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Classical WETA Opera House

Saturdays on Classical WETA 90.9 FM

Classical WETA is Washington's home for opera year round.

Classical WETA is Washington's home for opera year round. From December through May, experience the power and passion of the Metropolitan Opera. The rest of the year features performances from leading opera houses around the world, including Washington National Opera.

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Upcoming broadcasts

Das Liebesverbot

The Royal Theater, Madrid

Saturday, May 28, 2016 - 1:00pm


Richard Wagner


Ivor Bolton

Wagner’s early and rarely-heard comedy has so many "non-Wagnerian" elements thatthe composer himself, in his later years, looked back on it with a slightly bemused eye.Based on Shakespeare's Measure for Measure, it comes to as one of manycommemorations of the playwright's anniversary year.

Previous broadcasts

Scene from Guntram


Washington Concert Opera

Saturday, May 21, 2016 - 1:00pm


Richard Strauss


Antony Walker

Strauss’ first opera is the work of an already highly experienced opera conductor and composer and is as much a homage to his hero, Wagner, as it is a work that heralds a new period in his compositional maturity.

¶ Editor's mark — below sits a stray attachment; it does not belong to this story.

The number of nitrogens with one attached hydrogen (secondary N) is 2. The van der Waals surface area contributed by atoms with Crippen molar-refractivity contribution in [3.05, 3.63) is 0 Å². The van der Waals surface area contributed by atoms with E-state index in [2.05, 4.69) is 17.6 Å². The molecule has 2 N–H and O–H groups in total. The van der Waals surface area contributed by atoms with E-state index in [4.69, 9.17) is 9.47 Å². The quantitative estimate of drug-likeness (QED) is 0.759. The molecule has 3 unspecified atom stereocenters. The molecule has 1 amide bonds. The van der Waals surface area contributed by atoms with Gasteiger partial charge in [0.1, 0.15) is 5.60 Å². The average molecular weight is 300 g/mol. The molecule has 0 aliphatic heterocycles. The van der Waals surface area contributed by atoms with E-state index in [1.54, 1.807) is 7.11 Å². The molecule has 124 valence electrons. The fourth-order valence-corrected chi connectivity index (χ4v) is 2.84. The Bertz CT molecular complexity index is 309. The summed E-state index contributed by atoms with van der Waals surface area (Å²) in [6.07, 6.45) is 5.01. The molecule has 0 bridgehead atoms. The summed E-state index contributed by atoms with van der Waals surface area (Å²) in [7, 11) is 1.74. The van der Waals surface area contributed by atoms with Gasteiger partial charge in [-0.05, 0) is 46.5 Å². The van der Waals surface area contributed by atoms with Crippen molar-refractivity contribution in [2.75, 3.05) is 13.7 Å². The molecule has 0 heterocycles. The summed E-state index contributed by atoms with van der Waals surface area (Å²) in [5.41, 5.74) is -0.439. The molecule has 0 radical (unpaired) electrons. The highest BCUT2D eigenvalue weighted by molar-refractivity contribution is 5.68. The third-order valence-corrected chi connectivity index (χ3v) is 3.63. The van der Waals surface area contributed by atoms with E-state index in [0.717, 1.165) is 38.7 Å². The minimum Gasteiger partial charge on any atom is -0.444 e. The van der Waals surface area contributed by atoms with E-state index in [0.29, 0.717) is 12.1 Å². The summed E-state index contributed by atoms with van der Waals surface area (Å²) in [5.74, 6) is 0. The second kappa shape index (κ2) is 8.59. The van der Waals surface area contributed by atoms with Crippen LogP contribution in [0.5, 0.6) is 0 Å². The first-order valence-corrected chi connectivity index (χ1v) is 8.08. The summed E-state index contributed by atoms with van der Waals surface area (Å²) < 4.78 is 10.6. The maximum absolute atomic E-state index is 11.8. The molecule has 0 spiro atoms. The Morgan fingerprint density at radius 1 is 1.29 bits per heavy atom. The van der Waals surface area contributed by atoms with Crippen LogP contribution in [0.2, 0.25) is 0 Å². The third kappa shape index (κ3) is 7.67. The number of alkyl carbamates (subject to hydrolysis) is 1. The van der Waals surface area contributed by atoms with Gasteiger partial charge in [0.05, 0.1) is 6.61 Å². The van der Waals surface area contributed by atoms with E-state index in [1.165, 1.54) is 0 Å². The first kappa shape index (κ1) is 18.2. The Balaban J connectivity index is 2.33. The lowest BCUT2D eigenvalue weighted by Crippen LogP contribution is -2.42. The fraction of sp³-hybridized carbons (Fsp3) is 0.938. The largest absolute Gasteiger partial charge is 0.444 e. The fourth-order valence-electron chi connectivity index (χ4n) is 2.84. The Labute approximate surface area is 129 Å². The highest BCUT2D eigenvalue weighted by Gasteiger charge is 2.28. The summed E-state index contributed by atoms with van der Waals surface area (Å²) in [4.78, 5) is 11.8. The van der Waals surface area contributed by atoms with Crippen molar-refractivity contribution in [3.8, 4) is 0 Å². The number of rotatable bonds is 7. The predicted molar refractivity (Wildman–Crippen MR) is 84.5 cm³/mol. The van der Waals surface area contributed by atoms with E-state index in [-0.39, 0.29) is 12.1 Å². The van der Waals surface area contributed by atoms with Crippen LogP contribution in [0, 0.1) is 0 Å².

Scene from Le Nozze di Figaro, Wolf Trap Opera

Le Nozze di Figaro

Wolf Trap Opera Company

Saturday, May 14, 2016 - 1:00pm


W.A. Mozart


Kathleen Kelly

The Marriage of Figaro started its life with a French playwright before continuing its journey as an Italian opera written by an Austrian—but its roots lie in Spain, its setting, and its people. Our Wolf Trap Opera team wanted to explore this most brilliant and most human of Mozart’s operas through the lens of its land: a land whose people enjoy a reputation as hot as its summers, whose revolutionary (and counter-revolutionary) spirit extended well into the 20th century, and where the role of class and status constantly changed, but remained ever-present throughout its modern history. We were particularly attracted to the period after the second restoration of Spain’s monarchy in the 1880s: a time marked by the aristocracy’s tenuous grip on power, with increasing unrest as democratic and socialist perspectives vied for popularity among the “lower” classes. While fashions became looser and the emancipatory spirit of the 20th century was fast approaching, the constraints of class and rank, and the trappings and privileges of power, remained key components of everyday life. It is this setting that provides us with a dynamic backdrop against which to perform our story of love, desire, and revolution—in all its silliness and all its seriousness.

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